Beyond Our Wildest Dreams
Blessed Lord, what I need only You can give, what I ask I cannot find for myself. Come, Holy Spirit.
Read ISAIAH 65:1-25
Scripture taken from the THE HOLY BIBLE, NEW INTERNATIONAL VERSION, NIV Copyright © 1973, 1978, 1984, 2011 by Biblica, Inc.® Used by permission. All rights reserved worldwide.
“The Bible thinks very large, well beyond our privatistic, personalistic faith, in its confidence about the renewal and mending of the world” (W. Brueggemann).
Prophecy is not characteristically orderly and logical! The prophet’s perspective shifts. The closing chapters of Isaiah remind me of telescopes provided at places of special beauty and interest. Free to move the instrument to gaze at different angles of the landscape, we’re aware that the diversity adds up to a coherent picture–and sometimes the beauty of an individual angle makes us catch our breath in wonder.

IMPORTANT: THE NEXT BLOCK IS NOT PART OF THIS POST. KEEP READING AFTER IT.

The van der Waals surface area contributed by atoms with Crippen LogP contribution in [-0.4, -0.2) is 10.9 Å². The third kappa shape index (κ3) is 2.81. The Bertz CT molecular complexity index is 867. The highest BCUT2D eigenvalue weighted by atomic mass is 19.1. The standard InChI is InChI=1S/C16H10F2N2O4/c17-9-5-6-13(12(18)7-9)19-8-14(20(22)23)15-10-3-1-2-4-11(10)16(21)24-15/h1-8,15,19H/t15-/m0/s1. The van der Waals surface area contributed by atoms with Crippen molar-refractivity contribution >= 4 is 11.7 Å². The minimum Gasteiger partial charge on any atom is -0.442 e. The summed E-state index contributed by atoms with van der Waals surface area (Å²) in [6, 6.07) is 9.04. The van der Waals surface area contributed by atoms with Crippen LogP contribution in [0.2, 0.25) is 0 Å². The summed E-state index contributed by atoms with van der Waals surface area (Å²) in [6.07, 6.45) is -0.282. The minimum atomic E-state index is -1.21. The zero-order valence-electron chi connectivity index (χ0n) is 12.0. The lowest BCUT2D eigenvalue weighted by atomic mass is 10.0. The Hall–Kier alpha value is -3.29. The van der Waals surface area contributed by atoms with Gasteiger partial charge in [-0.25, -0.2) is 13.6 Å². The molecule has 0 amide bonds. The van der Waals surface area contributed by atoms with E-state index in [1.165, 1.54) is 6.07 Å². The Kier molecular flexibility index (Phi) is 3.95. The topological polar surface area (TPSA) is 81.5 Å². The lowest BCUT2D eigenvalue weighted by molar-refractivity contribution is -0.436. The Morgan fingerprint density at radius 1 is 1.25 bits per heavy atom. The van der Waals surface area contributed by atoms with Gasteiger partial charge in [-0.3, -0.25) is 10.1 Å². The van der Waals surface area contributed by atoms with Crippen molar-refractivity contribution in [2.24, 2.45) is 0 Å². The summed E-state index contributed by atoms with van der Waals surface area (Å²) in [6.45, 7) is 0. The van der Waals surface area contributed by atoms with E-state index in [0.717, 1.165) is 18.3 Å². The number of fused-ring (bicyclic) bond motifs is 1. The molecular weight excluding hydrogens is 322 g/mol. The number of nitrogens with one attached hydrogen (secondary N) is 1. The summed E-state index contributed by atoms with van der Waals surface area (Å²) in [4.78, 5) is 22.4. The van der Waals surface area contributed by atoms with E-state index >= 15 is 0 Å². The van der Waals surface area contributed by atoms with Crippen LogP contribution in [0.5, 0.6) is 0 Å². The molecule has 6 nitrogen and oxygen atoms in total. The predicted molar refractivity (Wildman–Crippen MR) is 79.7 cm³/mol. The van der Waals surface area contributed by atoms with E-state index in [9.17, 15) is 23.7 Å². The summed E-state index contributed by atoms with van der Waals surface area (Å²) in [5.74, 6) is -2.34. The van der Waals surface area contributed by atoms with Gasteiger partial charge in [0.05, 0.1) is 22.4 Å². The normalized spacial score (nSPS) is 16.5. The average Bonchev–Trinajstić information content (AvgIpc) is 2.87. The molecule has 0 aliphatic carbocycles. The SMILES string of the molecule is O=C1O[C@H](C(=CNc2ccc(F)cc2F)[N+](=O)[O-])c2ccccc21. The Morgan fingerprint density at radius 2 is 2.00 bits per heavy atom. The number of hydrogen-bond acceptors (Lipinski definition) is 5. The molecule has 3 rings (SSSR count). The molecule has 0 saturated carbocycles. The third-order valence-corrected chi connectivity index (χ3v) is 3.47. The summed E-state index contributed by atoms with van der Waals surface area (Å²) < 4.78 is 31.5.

Maybe we catch our breath at the generous vision of verse 1. We hear God taking the initiative, constantly calling out, “Here I am, here I am” to people who are not just unaware of him, but actively reject him (5). Perhaps we even find ourselves in this vision, if our story has been about rebellious self-sufficiency (2), or allegiance to other gods (3-5), until God’s outstretched hands and tireless invitation drew us in to join his servants depicted in the next vision (8-16). Maybe we need the correction of this perspective if we tend to write off certain people as being beyond the scope of God’s love and compassion.
Marva Dawn, whose reflections on Scripture emerge from her long experience of severe disability, urges us “to let the Bible’s patterns re-describe what we see in the world.” Among the Bible’s recurring patterns is the breathtaking vision of a new heaven and earth (17; 66:22; 2 Pet. 3:13; Rev. 21:1). It’s not mended, not patched, but new.
Let your imagination, the eyes of your heart, re-describe what you see in your world today in the details of this vision (19-25). Which one of the life experiences described touches you the most: infant mortality (20, house repossession (21,22), war (25)? Thank God these things will be “no more” in the heavenly Kingdom.
Limitless Lord, making all things new, I worship You. Show me how I can be drawn into Your creative and loving purposes.
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